A coalition of conservation and environmental organizations is alleging that a central Montana coal mine has failed to reclaim land it’s mined, creating safety hazards for landowners, livestock and firefighters, and compromising the productive use of agricultural properties. Those allegations are outlined in a 20-page petition 11 groups submitted earlier this month to the federal government, seeking its intervention.

At issue is the Bull Mountains Mine, an underground coal-mining operation near the community of Roundup. Signal Peak Energy has operated the mine, which was the second-most productive coal mine in the state last year, for about 15 years. The 7 to 8 million tons of coal pulled out of the Bull Mountains annually are exported to foreign markets via a shipping terminal in Vancouver, British Columbia. 

The petitioners, which include Northern Plains Resource Council, Montana Environmental Information Center, 350 Montana and Citizens for Clean Energy, argue that Signal Peak’s longwall mining operation, which involves excavating the Mammoth coal seam in miles-long panels, has created subsidence cracks in the earth, some of them several feet across, dozens of feet deep and hundreds of meters long. State regulators have not investigated citizen claims regarding inadequate or nonexistent remediation efforts and have “not taken any meaningful action” to address problems raised by landowners, the petitioners allege. They also allege that the company has bullied and intimidated landowners in order to “evade enforcement burdens by forcing residents off the land” in violation of federal and state mining laws.

Signal Peak has denied any wrongdoing.

The groups are asking the Office of Surface Mining, Reclamation and Enforcement to investigate the mine itself or direct the Montana Department of Environmental Quality to grant the citizen inspection request within 10 days. After the inspection, the petitioners would like OSMRE to halt Signal Peak’s operation until the company complies with federal and state laws.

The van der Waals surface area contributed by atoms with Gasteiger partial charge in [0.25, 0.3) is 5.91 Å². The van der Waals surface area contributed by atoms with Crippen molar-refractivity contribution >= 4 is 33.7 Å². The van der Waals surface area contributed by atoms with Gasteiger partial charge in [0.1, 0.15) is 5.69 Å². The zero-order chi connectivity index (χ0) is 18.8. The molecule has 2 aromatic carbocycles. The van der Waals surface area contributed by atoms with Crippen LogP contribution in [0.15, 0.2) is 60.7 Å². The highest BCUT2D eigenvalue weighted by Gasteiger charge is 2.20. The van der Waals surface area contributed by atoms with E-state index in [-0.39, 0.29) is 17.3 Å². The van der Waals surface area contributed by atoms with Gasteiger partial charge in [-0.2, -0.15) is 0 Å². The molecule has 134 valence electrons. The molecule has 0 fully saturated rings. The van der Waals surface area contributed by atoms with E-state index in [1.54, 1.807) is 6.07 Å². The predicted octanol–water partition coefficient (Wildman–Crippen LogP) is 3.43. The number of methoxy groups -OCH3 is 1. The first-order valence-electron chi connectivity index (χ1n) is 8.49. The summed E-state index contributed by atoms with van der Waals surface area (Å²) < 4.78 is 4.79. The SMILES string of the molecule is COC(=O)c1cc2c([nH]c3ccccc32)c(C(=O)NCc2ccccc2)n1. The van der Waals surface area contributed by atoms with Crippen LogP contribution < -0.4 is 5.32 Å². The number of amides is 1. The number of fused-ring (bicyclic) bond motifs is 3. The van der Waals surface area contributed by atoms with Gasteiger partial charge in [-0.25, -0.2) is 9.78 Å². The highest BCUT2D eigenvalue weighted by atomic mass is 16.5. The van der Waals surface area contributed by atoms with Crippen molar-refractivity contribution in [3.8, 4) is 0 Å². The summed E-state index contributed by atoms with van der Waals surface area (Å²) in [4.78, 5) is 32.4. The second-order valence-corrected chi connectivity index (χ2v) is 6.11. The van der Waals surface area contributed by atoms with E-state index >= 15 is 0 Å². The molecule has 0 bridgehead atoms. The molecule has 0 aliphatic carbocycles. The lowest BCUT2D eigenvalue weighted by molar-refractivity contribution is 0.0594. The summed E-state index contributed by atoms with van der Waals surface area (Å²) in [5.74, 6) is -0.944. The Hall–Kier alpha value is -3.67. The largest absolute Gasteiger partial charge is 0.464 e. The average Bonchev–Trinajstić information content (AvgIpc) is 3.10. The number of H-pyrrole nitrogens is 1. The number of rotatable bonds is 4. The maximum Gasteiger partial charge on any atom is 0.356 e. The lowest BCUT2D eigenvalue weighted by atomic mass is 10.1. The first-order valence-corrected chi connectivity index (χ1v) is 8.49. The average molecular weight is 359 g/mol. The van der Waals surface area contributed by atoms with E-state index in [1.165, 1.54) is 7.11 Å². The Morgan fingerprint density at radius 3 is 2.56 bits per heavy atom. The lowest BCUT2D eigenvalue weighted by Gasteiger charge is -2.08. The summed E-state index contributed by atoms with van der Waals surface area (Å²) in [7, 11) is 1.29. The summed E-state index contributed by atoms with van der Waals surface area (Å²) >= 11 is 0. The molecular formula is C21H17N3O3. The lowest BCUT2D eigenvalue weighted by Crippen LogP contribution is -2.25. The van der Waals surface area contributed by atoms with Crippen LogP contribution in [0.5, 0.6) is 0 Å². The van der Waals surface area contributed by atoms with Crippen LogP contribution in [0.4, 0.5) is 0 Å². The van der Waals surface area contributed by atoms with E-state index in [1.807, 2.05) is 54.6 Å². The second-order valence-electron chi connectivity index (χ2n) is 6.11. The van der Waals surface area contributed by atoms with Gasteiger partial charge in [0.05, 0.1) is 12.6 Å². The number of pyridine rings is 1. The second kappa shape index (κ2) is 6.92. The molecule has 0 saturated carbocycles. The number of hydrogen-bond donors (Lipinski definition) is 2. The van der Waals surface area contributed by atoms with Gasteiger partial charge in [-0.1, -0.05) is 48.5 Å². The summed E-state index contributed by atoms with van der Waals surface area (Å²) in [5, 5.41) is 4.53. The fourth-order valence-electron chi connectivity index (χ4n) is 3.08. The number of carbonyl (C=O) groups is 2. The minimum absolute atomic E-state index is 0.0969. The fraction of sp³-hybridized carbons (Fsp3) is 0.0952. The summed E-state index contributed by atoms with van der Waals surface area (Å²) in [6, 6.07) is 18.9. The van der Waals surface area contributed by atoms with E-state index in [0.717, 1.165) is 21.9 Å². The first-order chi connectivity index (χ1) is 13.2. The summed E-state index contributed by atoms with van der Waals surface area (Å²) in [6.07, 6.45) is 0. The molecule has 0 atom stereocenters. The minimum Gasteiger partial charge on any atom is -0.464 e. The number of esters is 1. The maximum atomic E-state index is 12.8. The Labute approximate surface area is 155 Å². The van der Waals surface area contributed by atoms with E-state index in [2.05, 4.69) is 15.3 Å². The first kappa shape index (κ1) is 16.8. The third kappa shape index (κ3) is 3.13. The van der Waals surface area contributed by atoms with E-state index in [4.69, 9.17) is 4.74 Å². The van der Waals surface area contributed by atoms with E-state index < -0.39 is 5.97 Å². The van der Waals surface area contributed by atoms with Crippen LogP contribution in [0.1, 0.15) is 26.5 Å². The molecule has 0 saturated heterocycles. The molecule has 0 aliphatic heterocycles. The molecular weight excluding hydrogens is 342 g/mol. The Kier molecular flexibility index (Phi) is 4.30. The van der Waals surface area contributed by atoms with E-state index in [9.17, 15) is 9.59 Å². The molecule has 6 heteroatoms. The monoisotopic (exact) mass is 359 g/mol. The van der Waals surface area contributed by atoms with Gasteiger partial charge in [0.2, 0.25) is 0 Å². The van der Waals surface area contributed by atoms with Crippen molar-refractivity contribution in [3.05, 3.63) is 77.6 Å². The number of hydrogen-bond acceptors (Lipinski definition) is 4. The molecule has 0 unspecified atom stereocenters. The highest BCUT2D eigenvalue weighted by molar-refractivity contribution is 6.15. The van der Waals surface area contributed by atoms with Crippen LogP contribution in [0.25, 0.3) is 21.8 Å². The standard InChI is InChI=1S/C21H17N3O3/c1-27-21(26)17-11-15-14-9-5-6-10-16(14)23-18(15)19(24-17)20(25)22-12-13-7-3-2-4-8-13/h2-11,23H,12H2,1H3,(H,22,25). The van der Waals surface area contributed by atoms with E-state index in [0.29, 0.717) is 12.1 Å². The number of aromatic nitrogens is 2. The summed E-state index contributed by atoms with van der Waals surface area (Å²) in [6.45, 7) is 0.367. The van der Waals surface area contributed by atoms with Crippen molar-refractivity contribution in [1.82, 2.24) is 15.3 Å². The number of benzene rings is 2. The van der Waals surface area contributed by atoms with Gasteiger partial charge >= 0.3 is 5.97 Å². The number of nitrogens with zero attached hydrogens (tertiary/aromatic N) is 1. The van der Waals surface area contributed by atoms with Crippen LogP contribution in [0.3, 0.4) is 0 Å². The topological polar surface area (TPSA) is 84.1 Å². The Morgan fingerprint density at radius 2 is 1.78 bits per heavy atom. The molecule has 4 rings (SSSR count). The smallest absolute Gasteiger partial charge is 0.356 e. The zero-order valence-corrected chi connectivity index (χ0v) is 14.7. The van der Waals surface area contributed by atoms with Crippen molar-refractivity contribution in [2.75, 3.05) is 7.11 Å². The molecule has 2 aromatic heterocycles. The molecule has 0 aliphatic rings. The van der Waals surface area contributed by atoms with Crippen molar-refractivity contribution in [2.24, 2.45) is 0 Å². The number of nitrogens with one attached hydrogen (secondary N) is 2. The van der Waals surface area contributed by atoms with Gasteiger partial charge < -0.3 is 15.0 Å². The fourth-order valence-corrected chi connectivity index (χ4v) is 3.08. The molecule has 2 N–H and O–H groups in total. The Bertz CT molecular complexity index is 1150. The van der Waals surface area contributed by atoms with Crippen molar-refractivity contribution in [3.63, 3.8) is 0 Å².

Signal Peak Energy operates the Bull Mountains Mine located along the border of Musselshell and Yellowstone counties. Credit: Courtesy Montana Department of Environmental Quality

“If immediate action is not taken, Signal Peak’s continued blatant violations of its legal obligations to reclaim land impacted by its mining activities will force ranchers and wildlife alike to desert the Bull Mountains,” the petition reads. 

In an emailed statement, Northern Plains Resource Council member and Roundup-area rancher Steve Charter said that while the subsidence cracks may be an “inevitable” feature of underground mining, they’re also a “fixable” one. 

“Unfortunately, DEQ has failed to uphold its responsibility to require prompt fixes, and that lack of enforcement threatens local livelihoods and public safety as coal corporations are allowed to push off their repair obligations for decades,” Charter said.


Judge blocks coal mine expansion sought by Signal Peak

In a Feb. 10 ruling, a Missoula judge found that the federal government’s environmental review of Signal Peak Energy’s proposal to expand the Bull Mountains Mine harbored “sufficiently serious” errors. The order effectively halts Signal Peak from mining federal coal until an environmental impact statement has been completed.